Chicago's weather has been strange this week, to say the least - and our rollercoaster ride is far from over.
After a wet, springlike morning followed the city's four-day streak of record-breaking warmth on Tuesday, those unseasonable temperatures quickly returned, and could climb higher.
Forecasts show temperatures reaching into the 70s on Wednesday, and if O'Hare Airport reaches all the way to 76 degrees, that will set the record for the hottest day ever recorded in February, dating back to the 1870s. [[414250313, C]]
The current record for the highest temperature specifically on Feb. 22 is 68 degrees, set in 1930.
But if you brought out the patio furniture, you'll soon have to put it away.
A much stronger lake breeze and cooler temps return Thursday, with a chance of showers and possible thunderstorms in the late afternoon and evening.
A cloudy but warmer Friday could see storms continue, before cold air moves in Friday night. [[414412033, C]]
Early Saturday, the Chicago area could get its first snow of the month when light rain and snow showers return with minor accumulation possible on grassy areas.
Snowfall could end in the afternoon, but the cold air will remain, with temperatures hovering in the mid-30s across the area - a sharp contrast to the record-breaking warmth earlier in the week.
Chicago broke a temperature record four days in a row from Friday through Monday, when O'Hare hit 65 degrees, breaking a high set in 1930. [[414265253, C]]
At 1:02 p.m. Sunday, the temperature at O’Hare International Airport hit 66 degrees, according to the National Weather Service. That balmy number just beat the record of 65 degrees set in 1930.
About an hour before that, Rockford saw a temperature of 64 degrees, eclipsing the previous record that was also set in 1930.
On Saturday, Rockford reached 59 degrees at 11:12 a.m., while O’Hare saw 63 degrees just 13 minutes later – breaking the record set in 1981.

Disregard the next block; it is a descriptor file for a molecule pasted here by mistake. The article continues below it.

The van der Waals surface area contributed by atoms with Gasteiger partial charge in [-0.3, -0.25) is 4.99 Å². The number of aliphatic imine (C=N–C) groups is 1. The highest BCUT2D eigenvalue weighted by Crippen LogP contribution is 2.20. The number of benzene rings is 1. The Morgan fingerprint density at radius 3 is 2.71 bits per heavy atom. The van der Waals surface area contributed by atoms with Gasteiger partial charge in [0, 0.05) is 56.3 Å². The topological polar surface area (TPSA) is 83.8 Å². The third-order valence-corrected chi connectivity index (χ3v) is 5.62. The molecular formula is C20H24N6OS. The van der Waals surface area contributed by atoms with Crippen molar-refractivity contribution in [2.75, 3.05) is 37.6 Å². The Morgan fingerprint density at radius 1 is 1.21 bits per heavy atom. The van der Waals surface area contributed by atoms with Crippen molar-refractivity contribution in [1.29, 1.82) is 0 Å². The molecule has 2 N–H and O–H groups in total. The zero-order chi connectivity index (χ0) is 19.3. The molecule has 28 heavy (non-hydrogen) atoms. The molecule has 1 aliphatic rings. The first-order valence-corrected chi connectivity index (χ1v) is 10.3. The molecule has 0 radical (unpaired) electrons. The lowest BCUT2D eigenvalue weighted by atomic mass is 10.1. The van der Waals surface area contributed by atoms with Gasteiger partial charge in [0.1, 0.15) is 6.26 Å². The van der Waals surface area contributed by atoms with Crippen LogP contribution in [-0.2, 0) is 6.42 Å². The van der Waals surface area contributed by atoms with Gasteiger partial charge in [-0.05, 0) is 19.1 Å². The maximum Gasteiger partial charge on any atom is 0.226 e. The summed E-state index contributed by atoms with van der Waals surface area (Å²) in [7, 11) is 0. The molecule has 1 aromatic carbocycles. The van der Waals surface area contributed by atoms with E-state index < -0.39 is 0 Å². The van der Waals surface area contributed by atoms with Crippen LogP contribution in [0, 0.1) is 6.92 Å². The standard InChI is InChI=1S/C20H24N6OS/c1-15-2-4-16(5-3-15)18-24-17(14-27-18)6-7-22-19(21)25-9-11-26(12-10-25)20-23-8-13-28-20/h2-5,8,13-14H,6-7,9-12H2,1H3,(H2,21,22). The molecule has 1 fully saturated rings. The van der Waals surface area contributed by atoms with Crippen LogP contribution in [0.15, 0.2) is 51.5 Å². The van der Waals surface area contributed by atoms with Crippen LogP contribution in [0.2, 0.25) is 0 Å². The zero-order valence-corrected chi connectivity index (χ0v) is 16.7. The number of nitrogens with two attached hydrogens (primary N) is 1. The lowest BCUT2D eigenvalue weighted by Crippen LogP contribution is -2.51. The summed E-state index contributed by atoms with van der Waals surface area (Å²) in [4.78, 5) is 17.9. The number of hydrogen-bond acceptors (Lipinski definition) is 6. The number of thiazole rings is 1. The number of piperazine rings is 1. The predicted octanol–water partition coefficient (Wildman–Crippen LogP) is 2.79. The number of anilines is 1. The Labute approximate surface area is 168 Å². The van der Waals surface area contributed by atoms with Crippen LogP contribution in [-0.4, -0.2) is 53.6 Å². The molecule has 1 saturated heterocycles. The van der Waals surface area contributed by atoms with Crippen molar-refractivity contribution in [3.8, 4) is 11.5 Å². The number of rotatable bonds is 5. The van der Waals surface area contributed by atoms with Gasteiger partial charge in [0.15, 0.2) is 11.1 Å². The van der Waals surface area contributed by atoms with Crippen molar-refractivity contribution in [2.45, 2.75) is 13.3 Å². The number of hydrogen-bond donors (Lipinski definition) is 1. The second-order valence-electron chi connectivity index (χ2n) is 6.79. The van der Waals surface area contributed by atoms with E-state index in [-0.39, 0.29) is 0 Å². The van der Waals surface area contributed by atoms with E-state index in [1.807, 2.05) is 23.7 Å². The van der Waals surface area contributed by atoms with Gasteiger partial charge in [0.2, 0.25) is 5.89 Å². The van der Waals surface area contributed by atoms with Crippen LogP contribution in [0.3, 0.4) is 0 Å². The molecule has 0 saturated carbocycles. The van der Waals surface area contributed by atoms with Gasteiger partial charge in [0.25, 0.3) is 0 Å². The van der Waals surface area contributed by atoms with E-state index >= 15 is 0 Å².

Saturday’s temperatures continued to climb, and the city saw 70 degree warmth in February for just the fourth time since 1871, according to the National Weather Service. [[414209403, L]]
The other times temperatures at O’Hare reached 70 degrees this month were 75 degrees on Feb. 27, 1976, 72 degrees on Feb. 25, 2000 and 70 degrees on Feb. 11, 1999 – meaning that in addition to being tied for the third highest temperature ever recorded in February, Saturday’s warmth was also the second earliest 70 degree reading in Chicago. [[407832135, R]]
At 1 p.m. on Saturday, the National Weather Service noted that O’Hare’s 68 degrees meant Chicago was warmer than Los Angeles (54 degrees), Phoenix, Arizona (60 degrees) and Tallahassee, Florida (63 degrees).
The weekend’s record-breaking streak began at 1:30 p.m. on Friday, when 62 degrees at O’Hare shattered the high set all the way back in 1880. [[414159193, C]]
The city’s unusual warmth comes during a winter that has seen remarkably little snow. This January saw just 0.6 inches of snow well below, the month’s average snowfall of 5.2 inches.
Through mid-December, the Chicago area saw 17.7 inches of snow, making the winter snow total 18.3 inches – 7.3 inches below average. [[402534505, C]]